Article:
Encouraging participation in Australia’s first OGP National Action Plan
It’s been a huge 12 months for engage2 working with Australia’s Department of the Prime Minister and Cabinet (PM&C), and the New Zealand Government to further their open government efforts and respective commitments to the Open Government Partnership (OGP). We’ve really enjoyed the process, engaging people across both countries to raise awareness about open government, and working with those interested to shape actions to further its practice in Australia and New Zealand.
Our work on the Australian National Action Plan wrapped up in April, just before caretaker mode and the election kicked in. It was a great honour and wonderful experience to work with stakeholders throughout this first stage of engagement. Since then, Prime Minister and Cabinet have formed an interim working group to work with stakeholders to draft actions and commitments for the draft National Action Plan that will go on display for public consultation soon.
I would like to acknowledge and thank the stakeholders involved, particularly those who have continued to support the Department of the Prime Minister and Cabinet, and others involved across government.
My team and I learnt a lot on this project working with Prime Minister and Cabinet and engaging those interested across Australia to co-create suggested actions. We used a variety of online and offline methods to raise awareness, find stakeholders, get people engaged and work with those interested to shape actions. I am pleased to now share our engagement report summarising the way we engaged people and organisations across Australia, the outputs of the process, our lessons learned and recommendations to PM&C. Soon we will also release a second report detailing the same types of reflections on our process in New Zealand.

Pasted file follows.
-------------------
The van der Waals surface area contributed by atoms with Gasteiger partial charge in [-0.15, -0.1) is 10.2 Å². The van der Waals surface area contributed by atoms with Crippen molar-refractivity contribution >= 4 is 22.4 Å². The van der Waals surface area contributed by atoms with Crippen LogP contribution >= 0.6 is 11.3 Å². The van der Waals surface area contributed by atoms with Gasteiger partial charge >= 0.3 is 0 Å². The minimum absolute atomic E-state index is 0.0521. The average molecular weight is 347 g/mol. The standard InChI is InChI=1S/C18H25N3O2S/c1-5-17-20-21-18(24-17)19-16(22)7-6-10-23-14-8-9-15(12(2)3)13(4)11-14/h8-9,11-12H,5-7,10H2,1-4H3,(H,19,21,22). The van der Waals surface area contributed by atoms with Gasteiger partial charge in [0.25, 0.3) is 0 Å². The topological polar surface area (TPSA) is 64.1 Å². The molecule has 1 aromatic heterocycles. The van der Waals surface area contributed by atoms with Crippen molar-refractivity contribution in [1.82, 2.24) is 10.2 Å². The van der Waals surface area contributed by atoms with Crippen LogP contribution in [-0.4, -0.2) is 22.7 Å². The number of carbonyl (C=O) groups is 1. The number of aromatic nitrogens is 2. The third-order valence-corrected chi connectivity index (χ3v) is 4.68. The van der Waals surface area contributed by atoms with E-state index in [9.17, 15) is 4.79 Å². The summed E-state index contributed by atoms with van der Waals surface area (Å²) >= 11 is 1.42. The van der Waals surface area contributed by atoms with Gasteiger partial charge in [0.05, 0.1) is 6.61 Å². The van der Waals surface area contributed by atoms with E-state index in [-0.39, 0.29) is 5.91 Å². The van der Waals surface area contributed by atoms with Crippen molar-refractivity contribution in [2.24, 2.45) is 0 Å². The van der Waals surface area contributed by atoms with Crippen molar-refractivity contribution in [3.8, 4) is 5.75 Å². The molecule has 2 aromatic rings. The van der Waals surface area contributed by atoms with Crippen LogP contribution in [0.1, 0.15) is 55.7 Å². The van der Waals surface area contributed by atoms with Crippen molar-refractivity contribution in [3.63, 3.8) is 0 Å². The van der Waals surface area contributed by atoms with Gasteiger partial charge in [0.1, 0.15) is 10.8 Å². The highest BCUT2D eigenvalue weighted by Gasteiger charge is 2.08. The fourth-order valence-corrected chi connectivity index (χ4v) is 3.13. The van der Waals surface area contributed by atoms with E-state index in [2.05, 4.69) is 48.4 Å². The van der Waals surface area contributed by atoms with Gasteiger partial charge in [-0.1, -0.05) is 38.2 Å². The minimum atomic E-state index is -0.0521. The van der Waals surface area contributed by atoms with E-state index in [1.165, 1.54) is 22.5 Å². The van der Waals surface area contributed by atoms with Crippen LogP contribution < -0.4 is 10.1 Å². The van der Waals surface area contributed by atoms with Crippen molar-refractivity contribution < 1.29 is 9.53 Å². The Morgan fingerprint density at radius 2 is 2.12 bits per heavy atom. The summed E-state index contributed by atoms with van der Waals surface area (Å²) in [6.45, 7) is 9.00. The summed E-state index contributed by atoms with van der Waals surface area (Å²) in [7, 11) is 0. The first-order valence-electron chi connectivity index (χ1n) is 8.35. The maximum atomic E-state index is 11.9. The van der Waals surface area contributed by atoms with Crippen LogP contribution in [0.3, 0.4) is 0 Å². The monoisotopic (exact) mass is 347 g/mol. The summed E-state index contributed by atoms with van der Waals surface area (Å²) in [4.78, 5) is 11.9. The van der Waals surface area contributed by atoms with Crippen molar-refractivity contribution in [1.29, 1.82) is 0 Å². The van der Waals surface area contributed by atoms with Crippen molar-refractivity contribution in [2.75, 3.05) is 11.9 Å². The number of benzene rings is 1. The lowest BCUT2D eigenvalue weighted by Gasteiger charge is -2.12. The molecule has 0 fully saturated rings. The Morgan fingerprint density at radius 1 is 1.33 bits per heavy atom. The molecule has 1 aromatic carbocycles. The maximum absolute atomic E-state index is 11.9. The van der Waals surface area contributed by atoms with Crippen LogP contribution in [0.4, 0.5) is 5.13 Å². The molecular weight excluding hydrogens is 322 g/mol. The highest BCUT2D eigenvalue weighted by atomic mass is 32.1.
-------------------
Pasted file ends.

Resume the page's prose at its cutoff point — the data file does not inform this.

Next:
Working with both governments and those interested in open government across both countries has been hugely rewarding. It’s such important work, inside and outside of Government. The similarities and differences between the stakeholders, their interests, how stakeholders organise in each country’s communities of interest, and the way they liked to engage has also been interesting. We’ll share more on that, and the engagement report from New Zealand in our next blog.
In the meantime I hope you’ll find this report summarising the Australian process we managed useful and interesting.
I’d love to hear your thoughts and experiences with Open Government Partnership too! Please do comment below and connect with me on LinkedIn here and here, and on Twitter @emotivate so we can continue the conversation.